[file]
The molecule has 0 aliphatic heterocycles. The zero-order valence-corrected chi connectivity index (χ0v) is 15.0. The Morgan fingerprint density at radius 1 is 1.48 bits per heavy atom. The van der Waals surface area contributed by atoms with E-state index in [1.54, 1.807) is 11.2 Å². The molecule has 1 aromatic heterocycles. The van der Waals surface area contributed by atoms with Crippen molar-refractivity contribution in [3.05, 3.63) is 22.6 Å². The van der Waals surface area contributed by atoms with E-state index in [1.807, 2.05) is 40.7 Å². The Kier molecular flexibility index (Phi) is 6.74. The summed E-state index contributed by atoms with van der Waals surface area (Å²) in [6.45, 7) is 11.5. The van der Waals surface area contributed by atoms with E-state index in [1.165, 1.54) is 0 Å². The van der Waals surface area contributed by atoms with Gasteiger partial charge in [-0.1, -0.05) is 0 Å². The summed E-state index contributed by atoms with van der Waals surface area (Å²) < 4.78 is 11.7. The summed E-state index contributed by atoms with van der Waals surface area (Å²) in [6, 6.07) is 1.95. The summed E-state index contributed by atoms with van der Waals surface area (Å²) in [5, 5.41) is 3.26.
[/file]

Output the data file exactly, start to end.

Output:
The molecule has 0 aliphatic heterocycles. The zero-order valence-corrected chi connectivity index (χ0v) is 15.0. The Morgan fingerprint density at radius 1 is 1.48 bits per heavy atom. The van der Waals surface area contributed by atoms with E-state index in [1.54, 1.807) is 11.2 Å². The molecule has 1 aromatic heterocycles. The van der Waals surface area contributed by atoms with Crippen molar-refractivity contribution in [3.05, 3.63) is 22.6 Å². The van der Waals surface area contributed by atoms with E-state index in [1.807, 2.05) is 40.7 Å². The Kier molecular flexibility index (Phi) is 6.74. The summed E-state index contributed by atoms with van der Waals surface area (Å²) in [6.45, 7) is 11.5. The van der Waals surface area contributed by atoms with E-state index in [1.165, 1.54) is 0 Å². The van der Waals surface area contributed by atoms with Gasteiger partial charge in [-0.1, -0.05) is 0 Å². The summed E-state index contributed by atoms with van der Waals surface area (Å²) < 4.78 is 11.7. The summed E-state index contributed by atoms with van der Waals surface area (Å²) in [6, 6.07) is 1.95. The summed E-state index contributed by atoms with van der Waals surface area (Å²) in [5, 5.41) is 3.26.